Ben’s Best was founded by Parker's father, Benjamin Parker. “I would work for my father on weekends and ran the franks and knishes grill,” said the younger Parker.
Parker, 62, is now the third generation of his family to work in the kosher deli business. His grandfather owned a Hebrew National deli on 163rd Street and Southern Boulevard in the Bronx.
Despite the disappearance of classic neighborhood delis, Parker, who took over the business in 1984, values tradition while maintaining his faith in the future.
“All neighborhoods change, but we looked far ahead,” he said. “There is only one reason for success, but thousands for failure. You have to fertilize the soil you are growing on.”
Parker took Ben’s Best in the direction of private and corporate catering for events of all sizes, created an online presence, and processes orders from anywhere in the United States.
“We have 250 corporate accounts that we service all the time,” said Parker, who added that Ben’s Best even provided food on Air Force One under the Clinton Administration.
Parker takes pride in his commitment to the business.
“It has been my life,” he said. “I met my wife and closest friends here. Customers have been here for 40 years, and when they come back, they pick up the conversation from where they left off.”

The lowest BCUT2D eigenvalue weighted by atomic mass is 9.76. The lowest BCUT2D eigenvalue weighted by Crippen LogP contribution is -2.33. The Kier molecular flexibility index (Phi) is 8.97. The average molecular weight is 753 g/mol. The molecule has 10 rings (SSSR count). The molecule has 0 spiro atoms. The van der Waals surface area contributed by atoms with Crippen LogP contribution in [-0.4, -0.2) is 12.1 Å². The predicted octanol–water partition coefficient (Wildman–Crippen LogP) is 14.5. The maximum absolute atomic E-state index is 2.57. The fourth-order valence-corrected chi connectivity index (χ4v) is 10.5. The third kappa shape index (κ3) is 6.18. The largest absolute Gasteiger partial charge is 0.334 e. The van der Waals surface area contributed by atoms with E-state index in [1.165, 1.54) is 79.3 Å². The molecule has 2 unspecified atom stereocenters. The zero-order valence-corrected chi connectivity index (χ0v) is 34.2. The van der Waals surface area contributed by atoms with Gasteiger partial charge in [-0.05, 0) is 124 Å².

Parker says he tries to foster new relationships daily.
“I have an obligation to keep the community strong,” said Parker, who has proudly served the Rego Park-Forest Hills Lions Club, Rego Park Merchants Association, and was past president of the Rego Park Jewish Center.
Another key ingredient is tradition.
“Seventy years ago you walked through the door, and you got the same product you will get today,” said Parker. “Consistency is the word,” said Parker. “You won’t get a pastrami sandwich with sprouts and sun-dried tomatoes anytime soon. Corned beef should be corned beef. A little mustard and cole slaw, and we’re good.”
Ben’s Best was a favorite stop for Jerry Lewis, Governor Nelson Rockefeller, Senator Jacob Javits, Governor Pataki, and Mayor Ed Koch. It was in an episode of “Diners, Drive-Ins and Dives” and will be featured in Deli Man, a documentary by Erik Greenberg Anjou that chronicles deli owners across the country who maintain the tradition.
While perusing an old menu insert dating to the Lindsay Administration that boasted a 99-cent Friday lunch special, Parker said, “Every day is a challenge to get better than the day before. Whatever you learned on Monday, you bring to work on Tuesday and add to it. Now I am focused on the next 70 years.”